Third – Re-watch whichever episode(s) you found scripts for WHILE reading along. This really gives you an idea of how often they use their a/b/c storylines, if there are any patterns that show follows, what kinds of things they use as their act outs, etc. You’ll really get a sense of how they structure their show, and get a clear idea of how the page translates to the screen.

Fourth – Write your spec! This part I can’t advise you on as much, because writers have very different processes that work for them. Perhaps you found a pattern over several episodes that made it clear how that show is structured, so you can start with an outline of that structure and fill it in with your own story. Or maybe you’re someone who has to simply start at the beginning and find the story as you go along. Whatever feels best to you, the fact remains that you need to write the thing.

If you’re writing this spec to get some practice, simply think of a situation you haven’t seen on that show (or maybe something you had always wished had happened?) and write your spec! If this is intended as a submission for network programs, I’d recommend thinking of a topic that is uniquely YOU and that can be squeezed into the current season of that show. It doesn’t matter if the show deviates from your script – this isn’t about you trying to anticipate where the show is going. It is about finding your own unique voice and storytelling ability WITHIN the context of this world and utilizing these characters.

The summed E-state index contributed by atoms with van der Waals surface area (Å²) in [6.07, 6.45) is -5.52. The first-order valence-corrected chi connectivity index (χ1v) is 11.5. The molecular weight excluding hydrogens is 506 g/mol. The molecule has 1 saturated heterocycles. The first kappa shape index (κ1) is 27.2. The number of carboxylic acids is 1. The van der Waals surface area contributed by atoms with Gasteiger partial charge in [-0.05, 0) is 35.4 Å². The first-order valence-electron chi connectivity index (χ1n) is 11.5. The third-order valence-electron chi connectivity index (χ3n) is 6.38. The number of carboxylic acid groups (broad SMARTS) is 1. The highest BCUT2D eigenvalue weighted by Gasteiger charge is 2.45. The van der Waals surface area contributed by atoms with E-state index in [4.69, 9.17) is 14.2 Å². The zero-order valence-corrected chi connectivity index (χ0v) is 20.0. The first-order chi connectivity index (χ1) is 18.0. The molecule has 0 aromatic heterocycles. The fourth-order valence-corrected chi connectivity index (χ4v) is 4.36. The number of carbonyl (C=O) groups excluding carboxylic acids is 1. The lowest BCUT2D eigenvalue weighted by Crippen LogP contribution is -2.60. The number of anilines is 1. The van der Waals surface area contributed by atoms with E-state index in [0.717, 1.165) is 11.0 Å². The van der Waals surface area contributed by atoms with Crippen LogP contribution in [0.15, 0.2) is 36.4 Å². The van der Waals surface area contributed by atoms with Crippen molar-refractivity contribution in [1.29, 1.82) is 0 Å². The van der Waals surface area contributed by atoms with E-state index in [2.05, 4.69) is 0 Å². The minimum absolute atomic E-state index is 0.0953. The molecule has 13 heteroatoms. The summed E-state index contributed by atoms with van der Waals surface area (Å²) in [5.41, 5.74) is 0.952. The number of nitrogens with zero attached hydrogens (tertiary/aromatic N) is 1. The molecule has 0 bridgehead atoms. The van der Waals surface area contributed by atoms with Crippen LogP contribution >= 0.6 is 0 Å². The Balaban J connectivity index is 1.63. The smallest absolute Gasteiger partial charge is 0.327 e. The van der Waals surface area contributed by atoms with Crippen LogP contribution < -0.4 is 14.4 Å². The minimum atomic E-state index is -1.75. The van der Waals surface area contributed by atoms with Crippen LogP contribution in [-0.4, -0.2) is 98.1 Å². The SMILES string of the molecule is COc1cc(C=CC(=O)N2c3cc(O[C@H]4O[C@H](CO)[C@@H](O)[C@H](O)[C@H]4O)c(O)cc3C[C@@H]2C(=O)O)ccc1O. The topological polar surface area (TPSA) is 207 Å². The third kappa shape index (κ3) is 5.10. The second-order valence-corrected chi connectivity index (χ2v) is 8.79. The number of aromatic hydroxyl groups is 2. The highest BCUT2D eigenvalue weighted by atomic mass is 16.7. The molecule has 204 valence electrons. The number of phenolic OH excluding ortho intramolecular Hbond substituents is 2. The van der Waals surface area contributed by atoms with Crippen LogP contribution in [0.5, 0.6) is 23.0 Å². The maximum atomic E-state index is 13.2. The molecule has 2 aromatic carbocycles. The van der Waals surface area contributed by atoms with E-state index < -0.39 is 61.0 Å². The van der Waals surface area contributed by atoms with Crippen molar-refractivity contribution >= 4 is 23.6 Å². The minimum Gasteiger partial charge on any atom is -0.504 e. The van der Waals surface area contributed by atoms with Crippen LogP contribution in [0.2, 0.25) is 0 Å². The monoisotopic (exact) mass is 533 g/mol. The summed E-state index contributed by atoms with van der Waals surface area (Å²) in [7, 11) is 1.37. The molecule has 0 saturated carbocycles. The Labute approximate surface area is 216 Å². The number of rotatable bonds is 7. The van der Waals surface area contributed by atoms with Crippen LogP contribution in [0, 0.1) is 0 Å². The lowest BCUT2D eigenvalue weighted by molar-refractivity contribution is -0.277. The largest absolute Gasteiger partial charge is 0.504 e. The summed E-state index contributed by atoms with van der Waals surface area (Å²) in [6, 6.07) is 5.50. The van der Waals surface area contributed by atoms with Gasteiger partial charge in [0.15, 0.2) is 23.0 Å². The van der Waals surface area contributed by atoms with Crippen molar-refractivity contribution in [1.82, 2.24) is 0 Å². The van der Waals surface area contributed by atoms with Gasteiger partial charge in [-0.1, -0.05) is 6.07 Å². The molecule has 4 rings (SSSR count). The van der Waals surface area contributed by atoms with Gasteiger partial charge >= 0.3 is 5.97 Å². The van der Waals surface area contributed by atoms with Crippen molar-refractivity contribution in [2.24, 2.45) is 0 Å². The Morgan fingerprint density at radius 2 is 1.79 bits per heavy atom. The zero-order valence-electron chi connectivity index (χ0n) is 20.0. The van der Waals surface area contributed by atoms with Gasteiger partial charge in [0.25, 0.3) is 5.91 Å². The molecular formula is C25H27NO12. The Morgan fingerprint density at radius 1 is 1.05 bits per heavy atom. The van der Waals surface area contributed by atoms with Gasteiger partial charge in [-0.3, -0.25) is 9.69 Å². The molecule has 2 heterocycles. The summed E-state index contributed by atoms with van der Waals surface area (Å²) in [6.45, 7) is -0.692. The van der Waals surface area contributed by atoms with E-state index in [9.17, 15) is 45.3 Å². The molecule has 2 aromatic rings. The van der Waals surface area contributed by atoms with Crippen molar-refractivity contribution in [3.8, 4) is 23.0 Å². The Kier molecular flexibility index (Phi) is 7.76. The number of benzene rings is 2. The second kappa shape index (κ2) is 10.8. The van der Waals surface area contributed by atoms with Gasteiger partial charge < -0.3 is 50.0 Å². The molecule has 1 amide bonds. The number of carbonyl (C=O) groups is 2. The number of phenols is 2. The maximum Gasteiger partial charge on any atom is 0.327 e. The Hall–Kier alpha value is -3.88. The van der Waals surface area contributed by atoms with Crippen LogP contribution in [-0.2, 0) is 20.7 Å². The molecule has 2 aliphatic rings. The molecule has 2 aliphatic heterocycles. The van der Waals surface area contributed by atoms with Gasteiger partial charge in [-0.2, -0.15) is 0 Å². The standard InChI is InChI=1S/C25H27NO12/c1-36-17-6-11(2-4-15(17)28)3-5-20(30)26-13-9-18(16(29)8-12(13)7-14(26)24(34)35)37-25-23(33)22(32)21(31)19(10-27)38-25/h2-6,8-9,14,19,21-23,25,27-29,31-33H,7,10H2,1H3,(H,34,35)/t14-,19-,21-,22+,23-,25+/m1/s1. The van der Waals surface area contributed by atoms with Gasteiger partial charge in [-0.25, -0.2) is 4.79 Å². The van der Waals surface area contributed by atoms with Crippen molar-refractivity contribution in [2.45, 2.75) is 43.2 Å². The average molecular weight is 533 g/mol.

And I have an optional fifth step – Get some feedback and make adjustments. Here’s the thing – if this is the very first script you’re writing, the odds are that it isn’t going to be fantastic. And that’s okay! Writing is a skill that definitely improves with practice. So if this is an exercise for yourself alone, it is perfectly acceptable to tuck the completed script away in a desktop folder and only look at it again years from now as an example of how far you’ve come. You still wrote a spec! And that’s great.